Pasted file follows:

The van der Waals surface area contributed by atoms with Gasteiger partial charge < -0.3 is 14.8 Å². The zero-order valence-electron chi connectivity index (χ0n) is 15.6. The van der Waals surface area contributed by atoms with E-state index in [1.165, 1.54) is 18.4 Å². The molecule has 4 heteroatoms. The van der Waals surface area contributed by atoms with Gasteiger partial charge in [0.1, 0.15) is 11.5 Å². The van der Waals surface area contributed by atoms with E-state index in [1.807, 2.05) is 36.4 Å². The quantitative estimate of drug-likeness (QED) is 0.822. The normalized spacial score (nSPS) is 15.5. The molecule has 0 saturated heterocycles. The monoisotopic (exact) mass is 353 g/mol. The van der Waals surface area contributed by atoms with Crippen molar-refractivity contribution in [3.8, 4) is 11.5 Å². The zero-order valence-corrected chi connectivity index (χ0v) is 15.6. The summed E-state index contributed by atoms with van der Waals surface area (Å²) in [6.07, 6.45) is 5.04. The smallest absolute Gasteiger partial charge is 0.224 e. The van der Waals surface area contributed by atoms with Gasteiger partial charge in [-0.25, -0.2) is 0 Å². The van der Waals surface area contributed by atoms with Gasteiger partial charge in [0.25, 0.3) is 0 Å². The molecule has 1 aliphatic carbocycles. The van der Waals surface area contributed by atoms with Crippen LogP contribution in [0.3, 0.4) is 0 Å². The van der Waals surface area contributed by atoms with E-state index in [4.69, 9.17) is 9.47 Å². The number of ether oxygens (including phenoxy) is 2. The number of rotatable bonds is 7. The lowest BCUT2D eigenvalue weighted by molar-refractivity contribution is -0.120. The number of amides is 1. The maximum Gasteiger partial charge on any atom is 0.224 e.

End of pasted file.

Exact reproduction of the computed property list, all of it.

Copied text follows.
The van der Waals surface area contributed by atoms with Gasteiger partial charge < -0.3 is 14.8 Å². The zero-order valence-electron chi connectivity index (χ0n) is 15.6. The van der Waals surface area contributed by atoms with E-state index in [1.165, 1.54) is 18.4 Å². The molecule has 4 heteroatoms. The van der Waals surface area contributed by atoms with Gasteiger partial charge in [0.1, 0.15) is 11.5 Å². The van der Waals surface area contributed by atoms with E-state index in [1.807, 2.05) is 36.4 Å². The quantitative estimate of drug-likeness (QED) is 0.822. The normalized spacial score (nSPS) is 15.5. The molecule has 0 saturated heterocycles. The monoisotopic (exact) mass is 353 g/mol. The van der Waals surface area contributed by atoms with Crippen molar-refractivity contribution in [3.8, 4) is 11.5 Å². The zero-order valence-corrected chi connectivity index (χ0v) is 15.6. The summed E-state index contributed by atoms with van der Waals surface area (Å²) in [6.07, 6.45) is 5.04. The smallest absolute Gasteiger partial charge is 0.224 e. The van der Waals surface area contributed by atoms with Gasteiger partial charge in [-0.25, -0.2) is 0 Å². The van der Waals surface area contributed by atoms with Gasteiger partial charge in [0.25, 0.3) is 0 Å². The molecule has 1 aliphatic carbocycles. The van der Waals surface area contributed by atoms with Crippen LogP contribution in [0.3, 0.4) is 0 Å². The van der Waals surface area contributed by atoms with E-state index in [4.69, 9.17) is 9.47 Å². The number of ether oxygens (including phenoxy) is 2. The number of rotatable bonds is 7. The lowest BCUT2D eigenvalue weighted by molar-refractivity contribution is -0.120. The number of amides is 1. The maximum Gasteiger partial charge on any atom is 0.224 e.